Watch the Video: Ride into the Unknown

The Winter Bicycle Quarterly features the story of a remarkable adventure: Touring unknown mountain roads in the French Alps on an unrestored, 70-year-old René Herse. To bring you right into the action, we made a little video about the ride. Click on the image above to watch, before reading the full story in BQ 62 (available soon). Subscribe today to get your issue in time for the holidays.
Make sure to watch in full-screen mode. If the video does not display above, click here to watch it on YouTube.
Camera: Nicolas Joly.

22 Responses to Watch the Video: Ride into the Unknown

  1. George Rosselle December 1, 2017 at 2:22 am #

    What a tease. I hope we don’t have to wait too long for the magazine. The views remind me of the Blue Ridge Parkway.

  2. Gunther December 1, 2017 at 5:09 am #

    Dans le Vercors?

  3. Brian December 1, 2017 at 5:47 am #

    That was awesome!

  4. Steven Krusemark December 1, 2017 at 5:48 am #

    It is nice to see that a quality ride can last the ages! We’re still riding our 35 year old, so far relatively unrestored Bill Boston Tandem with the last tour on Cape Breton Island. Now we are planning for the next 30,000 miles! It will need a bit of help to get there though. Could be a challenge.

  5. José Martínez Cámara December 1, 2017 at 6:31 am #

    I’ve recently bought a not so old french tandem (a Follis) and am planning to use it for touring after an overhaul. Even without reading the full story the video alone is sooooo inspiring. Thanks for sharing!

  6. Matthew J December 1, 2017 at 7:31 am #

    Thank you for the lovely video to start my day.
    I’ve never ridden a tandem. How much difference does having the heavier rider first or second make have on ride and handling?

  7. thebvo December 1, 2017 at 7:34 am #


  8. Theodor Rzad December 1, 2017 at 8:34 am #

    Can’t wait to learn more about this adventure! I am curious about the extent of tuning/refurbishment you undertook on the unrestored RH tandem to at least ensure safety.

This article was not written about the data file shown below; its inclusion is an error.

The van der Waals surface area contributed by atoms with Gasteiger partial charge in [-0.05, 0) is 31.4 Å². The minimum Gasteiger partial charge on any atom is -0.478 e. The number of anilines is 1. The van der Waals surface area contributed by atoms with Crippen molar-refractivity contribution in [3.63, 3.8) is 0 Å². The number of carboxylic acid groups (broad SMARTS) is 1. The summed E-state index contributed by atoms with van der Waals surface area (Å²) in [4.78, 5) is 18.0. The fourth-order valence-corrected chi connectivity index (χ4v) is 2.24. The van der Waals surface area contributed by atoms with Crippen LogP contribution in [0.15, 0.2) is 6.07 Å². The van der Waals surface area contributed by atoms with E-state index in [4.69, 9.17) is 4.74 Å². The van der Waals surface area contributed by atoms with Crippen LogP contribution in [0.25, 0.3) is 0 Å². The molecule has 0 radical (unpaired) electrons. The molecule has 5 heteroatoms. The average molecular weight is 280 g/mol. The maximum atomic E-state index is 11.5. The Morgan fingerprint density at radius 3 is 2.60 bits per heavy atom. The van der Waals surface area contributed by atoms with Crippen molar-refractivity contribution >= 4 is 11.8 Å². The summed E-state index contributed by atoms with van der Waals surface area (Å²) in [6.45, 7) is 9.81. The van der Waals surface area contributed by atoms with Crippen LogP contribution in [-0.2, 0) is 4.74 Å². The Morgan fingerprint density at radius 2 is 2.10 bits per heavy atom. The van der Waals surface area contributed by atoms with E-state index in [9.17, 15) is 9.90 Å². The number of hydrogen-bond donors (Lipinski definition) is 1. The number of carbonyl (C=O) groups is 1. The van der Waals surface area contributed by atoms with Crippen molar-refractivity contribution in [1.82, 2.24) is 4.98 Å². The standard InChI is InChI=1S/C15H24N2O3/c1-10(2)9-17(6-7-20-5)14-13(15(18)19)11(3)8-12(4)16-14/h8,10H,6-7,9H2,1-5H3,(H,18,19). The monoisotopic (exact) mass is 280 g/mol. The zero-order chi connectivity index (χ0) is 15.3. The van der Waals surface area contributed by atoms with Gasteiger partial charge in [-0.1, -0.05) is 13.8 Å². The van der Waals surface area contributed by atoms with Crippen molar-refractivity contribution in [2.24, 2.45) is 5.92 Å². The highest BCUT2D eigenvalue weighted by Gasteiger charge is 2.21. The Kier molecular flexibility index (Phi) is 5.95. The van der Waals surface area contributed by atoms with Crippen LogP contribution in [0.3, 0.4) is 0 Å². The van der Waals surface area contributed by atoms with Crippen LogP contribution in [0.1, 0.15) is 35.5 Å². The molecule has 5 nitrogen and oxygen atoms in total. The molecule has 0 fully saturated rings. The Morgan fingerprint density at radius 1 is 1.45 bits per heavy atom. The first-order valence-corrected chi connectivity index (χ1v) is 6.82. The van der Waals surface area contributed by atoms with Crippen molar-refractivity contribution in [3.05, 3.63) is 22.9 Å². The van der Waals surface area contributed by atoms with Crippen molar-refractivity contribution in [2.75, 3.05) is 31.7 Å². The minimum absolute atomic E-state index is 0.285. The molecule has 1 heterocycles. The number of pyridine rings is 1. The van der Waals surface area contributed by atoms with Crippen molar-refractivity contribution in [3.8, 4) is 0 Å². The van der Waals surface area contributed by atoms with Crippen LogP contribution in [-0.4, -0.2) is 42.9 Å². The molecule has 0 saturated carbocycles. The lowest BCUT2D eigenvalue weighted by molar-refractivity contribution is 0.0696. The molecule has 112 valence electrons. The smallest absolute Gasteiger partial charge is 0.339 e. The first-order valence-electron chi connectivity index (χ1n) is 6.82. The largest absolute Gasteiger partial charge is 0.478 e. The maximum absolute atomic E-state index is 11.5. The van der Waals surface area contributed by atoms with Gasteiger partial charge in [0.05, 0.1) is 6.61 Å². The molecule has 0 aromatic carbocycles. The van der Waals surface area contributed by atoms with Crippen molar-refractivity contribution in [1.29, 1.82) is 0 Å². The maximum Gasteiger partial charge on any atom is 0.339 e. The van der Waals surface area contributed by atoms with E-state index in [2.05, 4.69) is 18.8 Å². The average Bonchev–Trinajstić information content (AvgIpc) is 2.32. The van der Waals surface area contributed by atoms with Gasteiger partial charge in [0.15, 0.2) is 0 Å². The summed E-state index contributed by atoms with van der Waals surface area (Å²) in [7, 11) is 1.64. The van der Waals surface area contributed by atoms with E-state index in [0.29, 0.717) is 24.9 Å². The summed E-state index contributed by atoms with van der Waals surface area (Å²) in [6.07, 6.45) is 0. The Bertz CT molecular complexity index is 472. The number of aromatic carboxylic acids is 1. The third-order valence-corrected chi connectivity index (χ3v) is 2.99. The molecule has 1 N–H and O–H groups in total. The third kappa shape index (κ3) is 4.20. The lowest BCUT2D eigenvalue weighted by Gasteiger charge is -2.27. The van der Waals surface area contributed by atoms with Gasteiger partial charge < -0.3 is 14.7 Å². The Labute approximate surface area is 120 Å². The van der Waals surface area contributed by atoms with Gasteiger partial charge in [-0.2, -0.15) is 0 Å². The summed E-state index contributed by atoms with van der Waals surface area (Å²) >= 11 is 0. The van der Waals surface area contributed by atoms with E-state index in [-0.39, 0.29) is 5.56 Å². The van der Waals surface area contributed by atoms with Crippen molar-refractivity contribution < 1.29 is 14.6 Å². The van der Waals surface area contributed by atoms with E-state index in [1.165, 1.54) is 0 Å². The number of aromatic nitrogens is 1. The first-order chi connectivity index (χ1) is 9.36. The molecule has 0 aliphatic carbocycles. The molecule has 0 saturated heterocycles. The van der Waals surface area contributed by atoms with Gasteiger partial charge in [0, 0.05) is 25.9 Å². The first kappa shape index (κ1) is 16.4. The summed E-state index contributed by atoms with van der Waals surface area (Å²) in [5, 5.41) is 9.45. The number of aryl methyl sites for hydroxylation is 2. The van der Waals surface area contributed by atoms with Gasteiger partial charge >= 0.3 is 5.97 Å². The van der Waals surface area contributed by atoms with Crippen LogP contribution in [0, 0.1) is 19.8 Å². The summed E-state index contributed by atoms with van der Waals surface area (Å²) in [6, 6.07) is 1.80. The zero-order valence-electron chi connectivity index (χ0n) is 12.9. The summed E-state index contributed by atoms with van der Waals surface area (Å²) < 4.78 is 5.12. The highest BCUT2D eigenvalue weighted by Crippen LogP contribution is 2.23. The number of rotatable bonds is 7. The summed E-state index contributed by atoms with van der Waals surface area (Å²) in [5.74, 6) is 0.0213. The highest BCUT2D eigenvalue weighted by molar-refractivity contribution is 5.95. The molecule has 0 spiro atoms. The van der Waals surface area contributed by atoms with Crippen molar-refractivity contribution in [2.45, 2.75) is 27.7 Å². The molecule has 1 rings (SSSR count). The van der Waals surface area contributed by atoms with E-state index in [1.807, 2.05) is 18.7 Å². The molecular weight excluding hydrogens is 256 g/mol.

• Jan Heine, Editor, Bicycle Quarterly December 1, 2017 at 9:00 am #

      The previous owner, Ivan Souverain, thoroughly overhauled the tandem before we left. He put on new tires, brake pads, cables and chains and regreased the bearings.

  9. Wilfried531 December 1, 2017 at 1:11 pm #

    So great… some descents must be very technical in tandem… but Cycling in “massif du Vercors” is always a joice!! I really enjoy this video…

    • Jan Heine, Editor, Bicycle Quarterly December 1, 2017 at 1:23 pm #

      It all depends on the tandem… As you can see from the video, the tandem handled superbly. It was really not much different from riding a single bike during the descents.

  10. Ian December 1, 2017 at 4:08 pm #

    at 0:28, get those elbows in

  11. Davy December 1, 2017 at 10:22 pm #

    Les gorges de la Bourne !

  12. Rob December 2, 2017 at 9:13 am #

    The video shows clearly that Herse’s implementation of twin lateral reinforcement works well; the frame seems very stable both when you’re actually pedalling (about 10 seconds in) and downhill on the turns. It’s a beautiful and elegant design.

    • Jan Heine, Editor, Bicycle Quarterly December 2, 2017 at 9:20 pm #

      Yes, it worked very well. Even when avoiding rocks in mid-turn in the third downhill section, the tandem was easy to control.

      • Mark December 3, 2017 at 6:31 pm #

        The way the back end of the bike tucked into line on the corners was impressive—both the bike and your handling of it. Especially considering the load you were carrying. My tandem (and I suspect my riding!) is no where near as competent. What sort of speeds do you think you were doing? The acceleration on tandem descents can be thrilling (and scary if you’ve got questions about your brakes; I assume you didn’t have any).

        • Jan Heine, Editor, Bicycle Quarterly December 3, 2017 at 7:40 pm #

          It’s mostly the tandem – this one really rides like a single bike. There is a companion article in the next Bicycle Quarterly that explain some of the secrets that makes old René Herse tandems handle so well. Speeds – I doubt we exceeded 80 km/h (50 mph) on this trip, and during the shooting of the video, we descended at 50-60 km/h (30-38 mph). The tandem was totally stable and easy to handle at those speeds…

  13. Angstrom December 2, 2017 at 12:36 pm #

    … and Mont Aiguille, in Trièves.
    Ride into the well known (by French riders) cyclotourisme’s paradise.

  14. alderbanks December 2, 2017 at 5:50 pm #

    Beautiful countryside. Looking forward to some details on the tandem as well as your adventure.

  15. אופניים חשמליים December 2, 2017 at 6:48 pm #

    beautiful, makes wanna take my Cellini for a ride!